Monday, March 30, 2009

"It's Toasted!"

On the AMC series Mad Men, Don Draper is an advertising genius in the early 1960s, who, in the pilot episode, realizes that the Surgeon General's decree that cigarettes can't be marketed as healthy is actually an advertising boon. You have several companies with essentially identical products, so you can say anything you want to sell your product. Hence, the creation myth for Lucky Strike's "It's toasted!" slogan. The fact that ALL cigarette tobacco is toasted is meaningless.

And now, almost a decade into the 21st century, we are seeing a similar phenomenon with Beer.

Miller Lite has abandoned "Tastes Great/Less Filling" catfights and celeb-soaked "Man-Law" roundtables for a more craft-oriented advertising approach: telling you to drink their beer because it is "triple-hops" brewed.

The fact is that all beer everywhere, from my 2.5 gallon homebrew batches, to dozen-year-old barleywines made by monks, to the huge behemoths of Miller and A-B, are all triple-hops brewed.

Un-hopped beer would be cloyingy sweet and not pleasant to drink. Much of the sweetness is taken out at the "bittering" stage, where hops are added at the beginning of an hour-long boil. "Flavor" and "Aroma" hops are added at times closer to the end of the boil, depending on the style.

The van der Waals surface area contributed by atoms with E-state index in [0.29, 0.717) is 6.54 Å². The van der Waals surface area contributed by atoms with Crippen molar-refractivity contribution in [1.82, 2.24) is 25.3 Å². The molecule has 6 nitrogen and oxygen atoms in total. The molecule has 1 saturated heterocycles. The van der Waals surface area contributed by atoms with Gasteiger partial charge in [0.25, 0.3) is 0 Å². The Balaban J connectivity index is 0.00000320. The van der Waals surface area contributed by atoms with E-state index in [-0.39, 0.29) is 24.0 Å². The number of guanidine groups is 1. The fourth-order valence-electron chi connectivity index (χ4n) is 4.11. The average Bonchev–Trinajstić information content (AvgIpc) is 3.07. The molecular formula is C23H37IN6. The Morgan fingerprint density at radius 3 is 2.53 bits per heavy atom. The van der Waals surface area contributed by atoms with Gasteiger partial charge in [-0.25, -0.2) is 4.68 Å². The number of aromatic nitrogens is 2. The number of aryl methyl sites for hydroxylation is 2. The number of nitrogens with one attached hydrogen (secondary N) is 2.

Bottom line, don't mistake process for craft.


  1. In your professional opinion, what is "drinkability?"

  2. Low cal, low alcohol, low taste = able to take in high volumes.

    Thus, drinkability, or rather, drunkabiltiy.


  3. I'm interested in cloyingly sweet beer. I suppose, from what you've written, a beer that didn't go through the bitter process wouldn't be beer, but I would still be interested in tasting what a non-hop beer was like just to get a better understanding of hops and bittering.

    Also, I clicked on the "" google ad so you could get some money. It was the most likely to be inappropriate for work and I heard there is a bunch of money in the stimulus bill for people who get fired for reading beer blogs and clicking on dubious links all day!

  4. Thanks for the click, I wonder if there's any stimulus money out there for those of us who pay our mortgage on time...

    Technically, any fermented liquid made from grain would be beer, but the concept of beer has been so intertwined with hops, it has almost gotten to the point that no hops = not beer.

    If you've got a sweet tooth, you might try mead (fermented honey) or some of the belgian fruit lambics. These are minimally hopped and very sweet.

    I didn't add hops to my first couple batches and they were very sweet. Sort of like a non-diet soda, makes your teeth feel "furry." Not pleasant.